Bob, I think the higher pixel density renders more information and sharper pictures although probably best viewed on a 50 inch TV or larger. I think in the UK it has been mainly used for live sport by Sky & BT who use the term Ultra HD. Consumers tend to get confused about labels for 4K and 8k but take up will probably be driven by young people. Several friends with aging eyesight tell me that standard HD is perfectly acceptable to them, and they see no reason to pay a premium at least until more content becomes available.
Sometimes we just can’t keep up with the changes. Apple is now pioneering HEIF & HEVC to replace jpegs and videos (mpeg compression without loss of quality giving 50% smaller file sizes) but that has viewing implications for all software programs and browsers.
Being in my late 60's, and having a 4k tv for over a year now, (in uk) i have found that only in the last 6 months has the amount of content really become worthwhile, from cable and internet providers. The BBC is planning on offering 4k content as part of the freeview broadcasts in the next year, but only initially in certain areas.
When it comes to the web, (it is a smart tv) one really starts to see the terrible quality of images and videos used by most web sites, that have not bothered to offer such assets for hi-dpi devices, (also have wi-fi mouse and keyboard connected to tv).
As for VR, when i tried the Sony ps4 vr i found it made me feel ill, so i will not be buying one.
Note: there was a lounge discussion a few months ago, about web content, to add to the bad videos and images comment. My smart tv browser will not allow downloadable fonts, (@font-face rule) so only used the old web safe fonts. Anyone relying on web fonts and not providing a web safe alternative, the site will get my default font.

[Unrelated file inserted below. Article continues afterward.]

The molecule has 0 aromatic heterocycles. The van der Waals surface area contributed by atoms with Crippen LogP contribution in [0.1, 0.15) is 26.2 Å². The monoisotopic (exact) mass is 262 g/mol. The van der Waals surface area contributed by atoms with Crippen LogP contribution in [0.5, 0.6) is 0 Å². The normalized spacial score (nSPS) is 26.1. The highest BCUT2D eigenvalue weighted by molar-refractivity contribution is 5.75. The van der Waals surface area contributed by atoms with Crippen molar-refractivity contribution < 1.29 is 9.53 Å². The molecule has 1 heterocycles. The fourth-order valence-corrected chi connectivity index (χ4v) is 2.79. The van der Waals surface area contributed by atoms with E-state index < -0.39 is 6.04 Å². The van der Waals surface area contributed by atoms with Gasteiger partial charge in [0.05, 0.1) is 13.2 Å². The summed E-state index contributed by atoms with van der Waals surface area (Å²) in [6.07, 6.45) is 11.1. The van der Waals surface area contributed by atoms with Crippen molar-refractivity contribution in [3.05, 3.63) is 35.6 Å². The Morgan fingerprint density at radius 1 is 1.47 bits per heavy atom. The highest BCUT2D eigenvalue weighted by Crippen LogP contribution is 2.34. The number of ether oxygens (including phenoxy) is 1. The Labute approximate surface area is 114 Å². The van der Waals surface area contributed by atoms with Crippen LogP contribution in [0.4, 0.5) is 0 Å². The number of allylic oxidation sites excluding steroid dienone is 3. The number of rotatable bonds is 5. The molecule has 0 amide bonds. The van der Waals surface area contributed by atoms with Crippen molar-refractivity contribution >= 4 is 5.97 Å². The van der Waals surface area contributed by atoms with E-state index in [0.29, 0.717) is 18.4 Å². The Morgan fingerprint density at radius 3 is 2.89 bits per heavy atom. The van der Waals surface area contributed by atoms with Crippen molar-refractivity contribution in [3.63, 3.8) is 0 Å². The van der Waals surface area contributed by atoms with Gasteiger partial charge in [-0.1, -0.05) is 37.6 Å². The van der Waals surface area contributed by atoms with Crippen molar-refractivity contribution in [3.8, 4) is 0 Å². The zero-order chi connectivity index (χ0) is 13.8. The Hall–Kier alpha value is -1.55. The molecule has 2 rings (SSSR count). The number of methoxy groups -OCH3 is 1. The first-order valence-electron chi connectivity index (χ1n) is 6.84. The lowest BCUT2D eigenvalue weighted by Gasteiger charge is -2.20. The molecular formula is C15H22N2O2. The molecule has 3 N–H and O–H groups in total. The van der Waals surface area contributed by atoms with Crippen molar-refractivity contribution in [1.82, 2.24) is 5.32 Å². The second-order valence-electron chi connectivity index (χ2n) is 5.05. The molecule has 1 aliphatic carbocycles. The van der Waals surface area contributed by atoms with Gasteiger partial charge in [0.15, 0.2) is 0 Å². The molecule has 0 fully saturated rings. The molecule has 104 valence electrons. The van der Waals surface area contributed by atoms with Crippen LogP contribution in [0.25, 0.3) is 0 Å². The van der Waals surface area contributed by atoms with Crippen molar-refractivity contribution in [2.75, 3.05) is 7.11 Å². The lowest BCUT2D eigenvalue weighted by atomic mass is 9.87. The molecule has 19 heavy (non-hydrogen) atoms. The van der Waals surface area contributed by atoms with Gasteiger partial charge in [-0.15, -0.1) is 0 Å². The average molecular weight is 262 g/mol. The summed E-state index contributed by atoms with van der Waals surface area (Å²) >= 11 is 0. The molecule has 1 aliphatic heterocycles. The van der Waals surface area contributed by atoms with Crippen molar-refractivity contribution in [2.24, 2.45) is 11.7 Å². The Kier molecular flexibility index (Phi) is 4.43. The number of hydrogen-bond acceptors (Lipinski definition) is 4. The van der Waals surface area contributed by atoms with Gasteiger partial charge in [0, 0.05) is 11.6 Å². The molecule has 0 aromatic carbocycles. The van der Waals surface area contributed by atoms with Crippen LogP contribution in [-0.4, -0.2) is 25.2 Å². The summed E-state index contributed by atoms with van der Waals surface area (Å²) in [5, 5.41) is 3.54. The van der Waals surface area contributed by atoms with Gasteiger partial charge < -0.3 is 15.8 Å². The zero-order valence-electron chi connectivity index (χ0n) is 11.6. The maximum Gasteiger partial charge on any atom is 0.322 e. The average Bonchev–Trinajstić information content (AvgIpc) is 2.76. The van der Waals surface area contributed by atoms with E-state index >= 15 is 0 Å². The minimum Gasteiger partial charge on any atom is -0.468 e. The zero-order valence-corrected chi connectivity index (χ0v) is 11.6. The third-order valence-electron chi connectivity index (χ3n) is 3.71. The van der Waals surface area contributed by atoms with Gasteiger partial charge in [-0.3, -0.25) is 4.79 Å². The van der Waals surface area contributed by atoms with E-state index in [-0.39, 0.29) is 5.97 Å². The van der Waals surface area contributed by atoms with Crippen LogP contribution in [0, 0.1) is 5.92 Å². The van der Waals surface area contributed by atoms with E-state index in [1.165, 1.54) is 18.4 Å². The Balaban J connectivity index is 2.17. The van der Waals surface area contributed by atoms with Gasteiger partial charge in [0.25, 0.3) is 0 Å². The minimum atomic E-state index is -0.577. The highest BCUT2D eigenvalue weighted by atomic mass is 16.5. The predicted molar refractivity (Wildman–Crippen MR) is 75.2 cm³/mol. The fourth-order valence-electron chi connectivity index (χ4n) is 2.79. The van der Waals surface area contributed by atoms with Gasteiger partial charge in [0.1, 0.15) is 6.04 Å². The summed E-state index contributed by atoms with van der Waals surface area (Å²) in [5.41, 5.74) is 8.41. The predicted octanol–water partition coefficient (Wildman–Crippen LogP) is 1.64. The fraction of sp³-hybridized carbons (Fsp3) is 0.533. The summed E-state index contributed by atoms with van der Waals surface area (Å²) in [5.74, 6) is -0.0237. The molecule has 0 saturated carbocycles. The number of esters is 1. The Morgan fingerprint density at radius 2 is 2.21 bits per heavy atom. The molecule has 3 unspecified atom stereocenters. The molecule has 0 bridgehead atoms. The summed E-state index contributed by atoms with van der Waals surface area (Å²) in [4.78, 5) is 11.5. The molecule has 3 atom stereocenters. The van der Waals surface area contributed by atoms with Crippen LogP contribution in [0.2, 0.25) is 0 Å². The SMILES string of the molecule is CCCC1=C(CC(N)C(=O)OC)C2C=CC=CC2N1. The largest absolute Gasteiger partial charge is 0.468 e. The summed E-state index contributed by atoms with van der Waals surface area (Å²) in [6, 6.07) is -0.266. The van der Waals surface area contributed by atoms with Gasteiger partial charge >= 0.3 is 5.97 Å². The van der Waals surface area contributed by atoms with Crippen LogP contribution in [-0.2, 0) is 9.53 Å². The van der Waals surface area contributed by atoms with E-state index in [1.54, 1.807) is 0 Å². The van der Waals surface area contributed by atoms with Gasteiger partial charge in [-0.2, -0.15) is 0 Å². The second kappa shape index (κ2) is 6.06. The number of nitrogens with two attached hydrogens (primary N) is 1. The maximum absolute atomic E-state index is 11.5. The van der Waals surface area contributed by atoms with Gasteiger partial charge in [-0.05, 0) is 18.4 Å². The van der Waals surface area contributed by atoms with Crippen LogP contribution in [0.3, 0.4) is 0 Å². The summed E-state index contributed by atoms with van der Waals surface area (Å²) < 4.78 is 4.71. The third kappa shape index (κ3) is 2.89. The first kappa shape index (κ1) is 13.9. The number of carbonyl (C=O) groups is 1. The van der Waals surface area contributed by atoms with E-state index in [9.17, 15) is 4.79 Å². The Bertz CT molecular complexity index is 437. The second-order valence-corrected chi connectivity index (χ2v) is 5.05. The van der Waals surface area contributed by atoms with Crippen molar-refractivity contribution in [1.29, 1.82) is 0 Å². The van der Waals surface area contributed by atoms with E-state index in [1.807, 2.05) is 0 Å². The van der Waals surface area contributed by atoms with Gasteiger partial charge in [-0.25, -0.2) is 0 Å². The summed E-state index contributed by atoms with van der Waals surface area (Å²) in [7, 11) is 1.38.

At present I don't receive 4K as my current TV is 1920x1080. To be honest at normal viewing distance that is probably about the limit of my eyes as far as resolution is concerned - although I wish that some of the normal HD content didn't suffer from the blocking that we sometimes see on broadcast
In UK, 4K broadcast is limited to some Sky . Online 4K TV is catered for by Amazon and Netflix who both offer some content, BT Sport, and the BBC have had some trials.
360VR - I think it will be a novelty item for a while then quietly fall away - look at 3D as a prime example of that.
Thanks for those.
I should admit the question was more personal than professional--we'll likely be buying a new TV soon (next month or so) and I'm wracking my brain to decide whether 4K is worth the extra money. I have to admit that (as I 64 myself) I really wonder if I'd see the difference compared to our present 1920x1080P 50 inch set. I suspect the answer will be save my money.
Professionally, my standard High Def camera has few years life in it yet--and I doubt I'll be shooting much longer!
The VR question was inspired by a radio interview I head the other day--they found 3 film producers working on experimental VR productions and all had very different ideas on how to use it. At least two of the three were reported as having made test audiences feel ill!
Personally Bob, i would say yes 4k tv's are worth the extra cost, but only if you watch films on blu-ray. I do notice the extra quality one gets with films, but for terrestrial broadcasts the difference is not worth the extra.
Maybe that will change in 5 or so years, once more broadcasters offer 4k content.